The Visitor who wasn't There and A Weekend of Performance

photo of Bruce Nauman

Last week, my dear friend Christy from Chicago, called to ask if I could help find a place for one of her projectionists to stay as they attended a conference. I sent out a general facebook email to film and art supporters. With amazing generosity Gary Passanise offered up his cave studio- as he had moved out and the new tenant was not yet in the space. The one condition was that Doug M, the visitor, had to vacate the space on Friday for a performance. I thought that Cam and I would not be great hosts for Doug because we were preparing and then installing at Snowflake's Drive By Space.

When Doug rolled into town on Wednesday I had him meet me at Local Harvest for a vegan lunch meal. I then took him on a fast South side tour to the studio spaces. If you have not been to Gary's studio, it is an amazing space carved into the rock wall of the bluffs along the Mississippi. The entrance is an Alice in Wonderland keyhole that opens up into a giant space. Complete with primitive kitchen, zen bathroom, contemplation room, James Bond bedroom, and 18ft studio painting walls, visitors leaving this space also like to call it the bat cave. (or maybe I heard Laura Fried say that and it just stuck?) Anyways we were just sort of giddily joyfully walking around the space feeling amazed that Doug got to stay there and that it was a sort of one of a kind experience. This made me wish that we could just regularly have a visiting artist program where people could stay at Gary's space.... Em H. also stated something of the sort to me. I left Doug there with promises that he would leave no trace behind and went to work....
I kind of like being a tour guide because when someone else finds St. Louis amazing, I find it to be a little more exciting as well. Each time I called Doug the next couple of days, he continued to express his delight about the almost magical experience he was having as he visited St. Louis this felt sort of contagious to me.

If there is too much to do over a weekend is that a strong sign of the city's vitality?

Friday night went to the Here they are once again for their very first 7th Annual Midwestern Assorted Produce Snuff Shorts Film Triennial, a video and performance exhibition that includes no films. Performance at Boots. I Watched a guy Ross Moreno try to "break" a Guiness Book of World Records for most balloon animals made. Dressed in clown shoes, rainbow wig, suspenders, shorts, fake nose, no top, he reminded me slightly of Bruce Nauman's piece currently up at MCA. His actions were different in that he interacted with the audience by passing out dog twisted balloons. The harder he tried to make the balloons rapidly the more he became flustered and the more balloons that popped. Finally he had an all out tantrum, someone from the audience threw a beer at him (planned) and he left the room. Perhaps some commentary on masculinity , the futility of a sisyphean task, or a commentary on the people that go after this funny little feats. The human need to be important and immortalized.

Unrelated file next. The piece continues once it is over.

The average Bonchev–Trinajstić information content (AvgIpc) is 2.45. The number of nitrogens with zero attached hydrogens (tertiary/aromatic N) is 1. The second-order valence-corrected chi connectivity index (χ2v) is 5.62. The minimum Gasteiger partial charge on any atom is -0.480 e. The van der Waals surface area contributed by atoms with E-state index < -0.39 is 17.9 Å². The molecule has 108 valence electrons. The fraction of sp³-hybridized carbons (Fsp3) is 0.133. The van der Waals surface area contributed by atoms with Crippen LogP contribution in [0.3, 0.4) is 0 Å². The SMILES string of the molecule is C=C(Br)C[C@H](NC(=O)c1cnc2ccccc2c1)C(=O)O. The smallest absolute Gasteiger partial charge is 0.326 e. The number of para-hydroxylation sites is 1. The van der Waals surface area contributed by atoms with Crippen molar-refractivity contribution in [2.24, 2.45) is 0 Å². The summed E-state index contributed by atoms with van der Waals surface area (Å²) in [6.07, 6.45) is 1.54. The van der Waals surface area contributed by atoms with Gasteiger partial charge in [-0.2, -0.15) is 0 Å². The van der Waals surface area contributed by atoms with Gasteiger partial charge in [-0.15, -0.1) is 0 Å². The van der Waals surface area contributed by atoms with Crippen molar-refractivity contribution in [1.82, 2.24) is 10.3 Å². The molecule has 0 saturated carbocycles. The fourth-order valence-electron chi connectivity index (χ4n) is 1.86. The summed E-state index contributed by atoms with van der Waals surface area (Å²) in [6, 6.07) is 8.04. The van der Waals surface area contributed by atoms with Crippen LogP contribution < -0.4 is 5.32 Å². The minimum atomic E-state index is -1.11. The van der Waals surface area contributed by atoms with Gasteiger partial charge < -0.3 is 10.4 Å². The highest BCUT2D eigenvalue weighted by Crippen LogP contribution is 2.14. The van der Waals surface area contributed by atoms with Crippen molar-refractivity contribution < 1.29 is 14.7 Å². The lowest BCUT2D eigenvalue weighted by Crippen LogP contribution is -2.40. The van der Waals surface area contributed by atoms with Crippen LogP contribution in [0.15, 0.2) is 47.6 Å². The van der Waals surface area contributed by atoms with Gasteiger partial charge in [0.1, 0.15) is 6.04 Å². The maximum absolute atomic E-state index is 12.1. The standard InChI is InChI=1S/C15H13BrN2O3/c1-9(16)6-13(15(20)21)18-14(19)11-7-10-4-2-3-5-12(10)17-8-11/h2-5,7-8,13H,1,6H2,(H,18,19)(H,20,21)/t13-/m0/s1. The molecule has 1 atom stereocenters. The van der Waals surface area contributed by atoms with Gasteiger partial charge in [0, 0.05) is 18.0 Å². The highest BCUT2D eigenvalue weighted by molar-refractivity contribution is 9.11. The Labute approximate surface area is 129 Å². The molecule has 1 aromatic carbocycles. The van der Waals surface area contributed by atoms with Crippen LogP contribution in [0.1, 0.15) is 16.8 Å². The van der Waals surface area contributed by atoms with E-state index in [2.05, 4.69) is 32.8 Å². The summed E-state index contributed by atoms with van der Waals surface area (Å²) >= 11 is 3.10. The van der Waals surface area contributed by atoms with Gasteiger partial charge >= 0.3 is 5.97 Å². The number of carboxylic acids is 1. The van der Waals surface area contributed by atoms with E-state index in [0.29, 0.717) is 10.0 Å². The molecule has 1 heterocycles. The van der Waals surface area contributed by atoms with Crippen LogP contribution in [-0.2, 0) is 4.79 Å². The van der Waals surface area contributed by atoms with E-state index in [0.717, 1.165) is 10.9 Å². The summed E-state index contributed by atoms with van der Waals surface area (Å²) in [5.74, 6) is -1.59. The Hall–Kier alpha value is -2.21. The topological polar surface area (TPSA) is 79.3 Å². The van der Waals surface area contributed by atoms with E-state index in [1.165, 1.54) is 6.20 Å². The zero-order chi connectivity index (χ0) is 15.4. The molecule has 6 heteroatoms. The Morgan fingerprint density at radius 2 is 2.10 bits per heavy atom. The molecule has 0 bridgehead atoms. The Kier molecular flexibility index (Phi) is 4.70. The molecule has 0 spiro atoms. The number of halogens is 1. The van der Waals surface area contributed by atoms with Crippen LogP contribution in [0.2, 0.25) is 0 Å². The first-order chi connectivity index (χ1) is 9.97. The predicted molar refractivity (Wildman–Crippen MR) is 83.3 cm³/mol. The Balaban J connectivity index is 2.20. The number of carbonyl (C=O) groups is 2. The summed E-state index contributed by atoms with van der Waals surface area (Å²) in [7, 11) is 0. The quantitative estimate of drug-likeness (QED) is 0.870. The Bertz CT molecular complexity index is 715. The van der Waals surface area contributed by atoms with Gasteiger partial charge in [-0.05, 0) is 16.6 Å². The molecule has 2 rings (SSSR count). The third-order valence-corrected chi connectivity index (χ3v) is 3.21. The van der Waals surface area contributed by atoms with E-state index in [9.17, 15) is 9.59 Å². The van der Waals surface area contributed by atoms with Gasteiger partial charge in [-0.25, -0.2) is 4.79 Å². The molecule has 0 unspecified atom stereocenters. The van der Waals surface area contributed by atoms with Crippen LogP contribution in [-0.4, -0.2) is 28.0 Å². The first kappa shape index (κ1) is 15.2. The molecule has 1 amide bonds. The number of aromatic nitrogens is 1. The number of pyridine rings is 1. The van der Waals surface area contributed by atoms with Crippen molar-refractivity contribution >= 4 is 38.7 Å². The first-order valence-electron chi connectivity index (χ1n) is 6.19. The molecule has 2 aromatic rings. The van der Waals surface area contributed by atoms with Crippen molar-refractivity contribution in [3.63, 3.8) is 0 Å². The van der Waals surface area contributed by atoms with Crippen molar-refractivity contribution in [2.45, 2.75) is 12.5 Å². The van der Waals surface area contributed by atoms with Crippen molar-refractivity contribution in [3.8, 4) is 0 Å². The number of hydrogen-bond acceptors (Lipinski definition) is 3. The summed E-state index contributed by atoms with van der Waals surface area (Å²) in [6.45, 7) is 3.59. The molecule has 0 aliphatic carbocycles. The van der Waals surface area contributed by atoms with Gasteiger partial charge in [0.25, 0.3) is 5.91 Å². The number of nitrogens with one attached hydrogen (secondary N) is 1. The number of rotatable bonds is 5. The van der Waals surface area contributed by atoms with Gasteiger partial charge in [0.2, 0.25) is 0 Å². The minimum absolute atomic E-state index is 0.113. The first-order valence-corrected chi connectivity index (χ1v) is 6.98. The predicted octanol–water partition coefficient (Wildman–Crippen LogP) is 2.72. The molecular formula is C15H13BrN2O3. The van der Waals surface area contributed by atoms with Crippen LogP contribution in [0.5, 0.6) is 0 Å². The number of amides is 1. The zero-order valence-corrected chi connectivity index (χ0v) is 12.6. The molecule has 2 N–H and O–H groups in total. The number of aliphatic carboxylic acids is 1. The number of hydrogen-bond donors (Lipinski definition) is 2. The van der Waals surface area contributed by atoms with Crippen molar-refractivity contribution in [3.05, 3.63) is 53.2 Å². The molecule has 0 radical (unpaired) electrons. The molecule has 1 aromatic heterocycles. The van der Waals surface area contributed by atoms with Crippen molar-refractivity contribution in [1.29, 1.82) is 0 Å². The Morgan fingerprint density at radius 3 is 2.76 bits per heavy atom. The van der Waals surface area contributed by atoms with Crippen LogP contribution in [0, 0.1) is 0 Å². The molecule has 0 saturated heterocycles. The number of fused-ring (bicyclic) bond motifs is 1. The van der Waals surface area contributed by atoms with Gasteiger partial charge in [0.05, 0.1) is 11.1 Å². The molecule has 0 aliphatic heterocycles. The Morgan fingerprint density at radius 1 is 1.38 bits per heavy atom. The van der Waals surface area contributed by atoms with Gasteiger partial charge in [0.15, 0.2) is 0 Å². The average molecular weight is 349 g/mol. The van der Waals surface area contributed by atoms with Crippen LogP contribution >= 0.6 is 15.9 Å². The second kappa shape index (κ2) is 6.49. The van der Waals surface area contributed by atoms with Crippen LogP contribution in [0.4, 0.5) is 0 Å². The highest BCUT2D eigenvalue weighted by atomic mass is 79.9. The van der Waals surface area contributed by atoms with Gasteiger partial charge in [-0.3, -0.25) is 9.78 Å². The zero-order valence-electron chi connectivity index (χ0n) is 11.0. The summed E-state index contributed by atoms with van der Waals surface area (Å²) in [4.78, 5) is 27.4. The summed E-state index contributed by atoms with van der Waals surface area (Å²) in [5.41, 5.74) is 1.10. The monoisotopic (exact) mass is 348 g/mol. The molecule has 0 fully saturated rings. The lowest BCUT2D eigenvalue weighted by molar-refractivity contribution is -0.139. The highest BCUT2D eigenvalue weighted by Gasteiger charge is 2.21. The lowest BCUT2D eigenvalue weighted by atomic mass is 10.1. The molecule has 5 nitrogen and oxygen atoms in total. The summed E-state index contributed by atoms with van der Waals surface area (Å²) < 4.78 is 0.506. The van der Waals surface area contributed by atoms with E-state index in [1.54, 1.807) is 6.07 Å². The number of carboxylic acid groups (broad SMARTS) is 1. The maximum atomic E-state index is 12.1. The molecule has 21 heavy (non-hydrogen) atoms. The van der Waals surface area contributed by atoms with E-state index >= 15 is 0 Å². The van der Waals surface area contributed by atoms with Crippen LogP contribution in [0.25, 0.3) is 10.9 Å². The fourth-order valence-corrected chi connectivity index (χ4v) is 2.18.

Left this performance for one at Gary's Studio or "Studio E" as performed by BFA Webster Student Nick Jacobs. After a long wait, the lights turned down and Nick walked out topless in jean shorts and socks. He climbed up onto a row of dressers that were painted black and lined up like runway. Moving to the front of one of the dressers, he began to talk about early sexual warnings; like never wear socks while having sex. So he pulled off his socks one at at time. Then while clutching two neon lights, he said how sex would hurt like hell and the threw the light down. They shattered. I was unfortunately seated on the ground and nearly pelted with light shrapnel. Then he said something about "wanting to do it over and over" and threw the final light. Next he began to chug tons of creamer and then spew it towards the audience, towards the ground, onto himself, and then finally onto reflections of himself in the mirror. This repeated. I interpreted it as coming to terms with sexual identity that involved revulsion but also act of acceptance in the retelling.

Ran into Doug again Sat. morning and he continued to celebrate his St. Louis love saying he thought he liked it even better than Chicago and heralding a street like Cherokee where "vintage shops, music shops, and galleries, lay side by side". Cam and I went for a long day at Snowflake were we began to build our latest incarnation of the Ant Circus installation.

I rushed home so I could pick Keith Bucholdz up in time to prepare for Fluxus Performance at Artica. Keith invited Eric Repice and I to perform with him. He had created Fluxus score of pieces from the 60's till now. Before we went on, I even got to make a music video to Prince's Raspberry Beret, by way of Eleanor Balson's Music Video setup. Cam announced each of our performances from the stairwell. I had fun trying to keep a straight face as we did small actions like shuffling into and around the room, or standing and doing absolutely nothing for a few minutes. I especially enjoyed George Brecht's Water Music where we slowly dropped water into a bowl on the ground and a small sound piece developed in the action. Photo below of George Brecht.

Heard from Doug last night he even scored tickets to Leonard Cohen. How did he do it? Today we went back to Snowflake for several hours, we've been gifted with unconditionally warm weather, it's been a great day to install. This next week I'll be preparing for CAT workshop again and finishing up the Drive By Install.


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